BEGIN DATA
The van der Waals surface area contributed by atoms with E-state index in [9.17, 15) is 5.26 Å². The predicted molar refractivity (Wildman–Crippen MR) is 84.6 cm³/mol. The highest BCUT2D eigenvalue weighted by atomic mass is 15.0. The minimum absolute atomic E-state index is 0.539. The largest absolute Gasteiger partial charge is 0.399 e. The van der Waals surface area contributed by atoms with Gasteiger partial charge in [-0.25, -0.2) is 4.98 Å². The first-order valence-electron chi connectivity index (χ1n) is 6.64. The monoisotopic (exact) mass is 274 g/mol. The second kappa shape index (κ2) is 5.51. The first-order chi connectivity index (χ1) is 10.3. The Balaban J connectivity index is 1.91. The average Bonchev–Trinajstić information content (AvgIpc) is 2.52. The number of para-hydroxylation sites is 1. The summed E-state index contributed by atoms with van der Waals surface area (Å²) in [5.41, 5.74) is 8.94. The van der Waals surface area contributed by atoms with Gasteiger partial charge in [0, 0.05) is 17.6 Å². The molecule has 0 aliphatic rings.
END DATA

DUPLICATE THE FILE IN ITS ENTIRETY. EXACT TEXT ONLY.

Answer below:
The van der Waals surface area contributed by atoms with E-state index in [9.17, 15) is 5.26 Å². The predicted molar refractivity (Wildman–Crippen MR) is 84.6 cm³/mol. The highest BCUT2D eigenvalue weighted by atomic mass is 15.0. The minimum absolute atomic E-state index is 0.539. The largest absolute Gasteiger partial charge is 0.399 e. The van der Waals surface area contributed by atoms with Gasteiger partial charge in [-0.25, -0.2) is 4.98 Å². The first-order valence-electron chi connectivity index (χ1n) is 6.64. The monoisotopic (exact) mass is 274 g/mol. The second kappa shape index (κ2) is 5.51. The first-order chi connectivity index (χ1) is 10.3. The Balaban J connectivity index is 1.91. The average Bonchev–Trinajstić information content (AvgIpc) is 2.52. The number of para-hydroxylation sites is 1. The summed E-state index contributed by atoms with van der Waals surface area (Å²) in [5.41, 5.74) is 8.94. The van der Waals surface area contributed by atoms with Gasteiger partial charge in [0, 0.05) is 17.6 Å². The molecule has 0 aliphatic rings.